TRLN Management Academy- Day Two: Introduction to Strategy and Change

October 23, 2007

Presentation by Ted Baker, Assistant Professor, Management, Innovation, & Entrepreneurship, College of Management, NCSU

“Strategy” denotes an organization’s highest level objectives and the integrated set of choices it makes and implements in attempting to meet these objectives.

Some leading perspectives on strategy:

  • Porter’s “five forces” (new entrants, buyer power, supplier power, substitutes, and rivalry) and “generic strategies” (overall cost leadership, differentiation, focus)
  • The “resource-based view
  • “Core competence”
  • “SWOT” (strengths, opportunities, weaknesses and threats)
  • analysis (venerable, atheoretical)
  • “Hypercompetition”

Everyone doesn’t think the same way!

What is strategic management?

  • Something that doesn’t exist without clarity of goals.
  • Strategy follows goals.
  • Without and overarching set of goals, there can not be strategy.
  • Creation of valuable, distinctive position
  • Trade offs among incompatible alternative activities
  • Driving complementaries and fit among activities
  • Deciding what not to do and what to stop doing

Constructing a Strategic Initiative

  • Three levels: values proposition, business model, business strategy
  • Value proposition is the foundation, everything based off of it
  • if you have a well founded, adaptable value proposition, you’ll be successful
  • VP: what, who, why
  • Business Model: what, who, why, how
  • Business Strategy: what, who, why, how, when, wherw

What is a Business Model?

  • Gives you a product description. If you can’t tell someone what your product is, then you have a problem.
    Tells you the main activities, what it does for the customer, the advantages and sustainability.

What is a Business Strategy?

  • tells you where and when

It became increasingly evident throughout the presentation and discussion that being able to create a concise and effective values proposition is an essential skill when proposing a new service, strategy, change or goal. The VP can be equated to the “elevator pitch” or “30 second pitch” that we hear a lot about in Hollywood and television. After spending 20 minutes trying to write a succinct and effective VP statement, I can attest that it is not easy. It is definitely a practice makes perfect and trial and error process. I suspect it gets easier the more you do it. It also became apparent that if you can write an effective VP statement, forming a strategic plan is much easier.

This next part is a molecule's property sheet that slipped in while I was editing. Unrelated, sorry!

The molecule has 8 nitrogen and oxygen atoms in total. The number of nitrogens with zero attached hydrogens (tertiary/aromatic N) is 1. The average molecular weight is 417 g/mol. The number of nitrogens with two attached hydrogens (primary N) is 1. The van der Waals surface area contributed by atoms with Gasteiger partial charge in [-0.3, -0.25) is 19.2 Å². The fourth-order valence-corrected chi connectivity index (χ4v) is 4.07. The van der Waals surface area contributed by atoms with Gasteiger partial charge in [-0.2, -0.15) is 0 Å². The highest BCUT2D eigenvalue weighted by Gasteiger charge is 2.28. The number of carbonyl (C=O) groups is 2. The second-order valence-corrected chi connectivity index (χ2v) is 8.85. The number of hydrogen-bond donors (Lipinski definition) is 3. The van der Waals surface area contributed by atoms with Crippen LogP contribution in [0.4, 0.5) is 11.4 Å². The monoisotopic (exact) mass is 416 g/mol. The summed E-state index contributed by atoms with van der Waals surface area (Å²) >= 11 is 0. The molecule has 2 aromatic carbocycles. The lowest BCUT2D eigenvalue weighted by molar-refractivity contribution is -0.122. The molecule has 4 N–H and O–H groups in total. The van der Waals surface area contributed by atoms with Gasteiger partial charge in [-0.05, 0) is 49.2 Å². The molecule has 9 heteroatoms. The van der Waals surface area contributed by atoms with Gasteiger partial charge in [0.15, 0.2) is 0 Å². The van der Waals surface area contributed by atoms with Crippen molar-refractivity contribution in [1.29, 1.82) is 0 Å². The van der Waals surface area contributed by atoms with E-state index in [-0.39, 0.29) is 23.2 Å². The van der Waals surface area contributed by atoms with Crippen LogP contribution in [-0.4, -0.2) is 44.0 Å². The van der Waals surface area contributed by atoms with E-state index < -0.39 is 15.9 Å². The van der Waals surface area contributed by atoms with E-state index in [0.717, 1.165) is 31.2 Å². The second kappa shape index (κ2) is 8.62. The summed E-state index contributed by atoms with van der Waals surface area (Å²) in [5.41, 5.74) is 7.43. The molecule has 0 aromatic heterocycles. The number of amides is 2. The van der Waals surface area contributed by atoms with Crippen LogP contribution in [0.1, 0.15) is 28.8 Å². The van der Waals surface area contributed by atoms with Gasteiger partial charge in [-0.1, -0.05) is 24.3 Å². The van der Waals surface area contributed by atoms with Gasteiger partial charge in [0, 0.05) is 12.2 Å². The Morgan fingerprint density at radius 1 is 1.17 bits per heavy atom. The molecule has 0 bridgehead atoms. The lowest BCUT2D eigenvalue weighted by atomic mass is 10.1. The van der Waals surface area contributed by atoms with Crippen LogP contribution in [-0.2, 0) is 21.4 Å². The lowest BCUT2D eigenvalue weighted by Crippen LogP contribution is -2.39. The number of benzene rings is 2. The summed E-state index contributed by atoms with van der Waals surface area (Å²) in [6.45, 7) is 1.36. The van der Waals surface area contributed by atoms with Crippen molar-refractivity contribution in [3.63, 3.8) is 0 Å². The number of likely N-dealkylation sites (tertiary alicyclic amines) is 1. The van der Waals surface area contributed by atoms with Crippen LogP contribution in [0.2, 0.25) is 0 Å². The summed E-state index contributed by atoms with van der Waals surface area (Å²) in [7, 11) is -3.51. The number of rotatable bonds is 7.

Is Change Good? Change is unavoidable and if managed poorly will result in failure. This failure can be attributed to many factors including: flawed vision, resistance, and a culture entrenched in the way it has always been done. Sometimes we have no choice but to change. This happens when there are outside forces driving the change. Many times this is due to technological changes, a shift in organizational priorities, or economics.

Reactions and readiness to change is varied. Sometimes reactions to change can be drastic (people leaving, or active resistance), sometimes it is more passive (acquiescence), and sometimes it is accepted. These reactions are caused by a variety of factors: fear, perception of loss or gain, personality, or trust.

As managers we need to help staff manage change. It is important to make people feel valued and heard, and to provide them with the context and information needed to understand why a change is taking place. You can force change, but the results may not be pretty and you may not feel comfortable doing it.

I have worked in corporate America and hated it. Almost everything I felt today reinforced those feelings of hatred. I though a lot of what was presented today was useful- particularly the tools and a lot of the insights into strategic management that were discussed. However, I feel like there was a level of cynicism that was seriously off the charts for me. At the end of the day I almost believed that my positive attitude and belief that hard work has its rewards, was all complete crap and meant nothing. It was a sort of painful realization, but at the same time I refuse to believe that it is all completely wrong and is not going to help me.

Something else that I found myself disagreeing with was the proposition that personalities change and are changeable. I don’t believe that. I believe that you can change or affect people’s behaviors or habits, but changing their personality….not so sure about that. I haven’t successfully seen it happen.

I didn’t totally drink the Haterade all day, I did like some parts of the day. What I found extremely valuable was value proposition and how to develop one. Learning how to pitch the “elevator speech” was a great exercise and had me thinking about large picture projects in terms of the most important and powerful elements.

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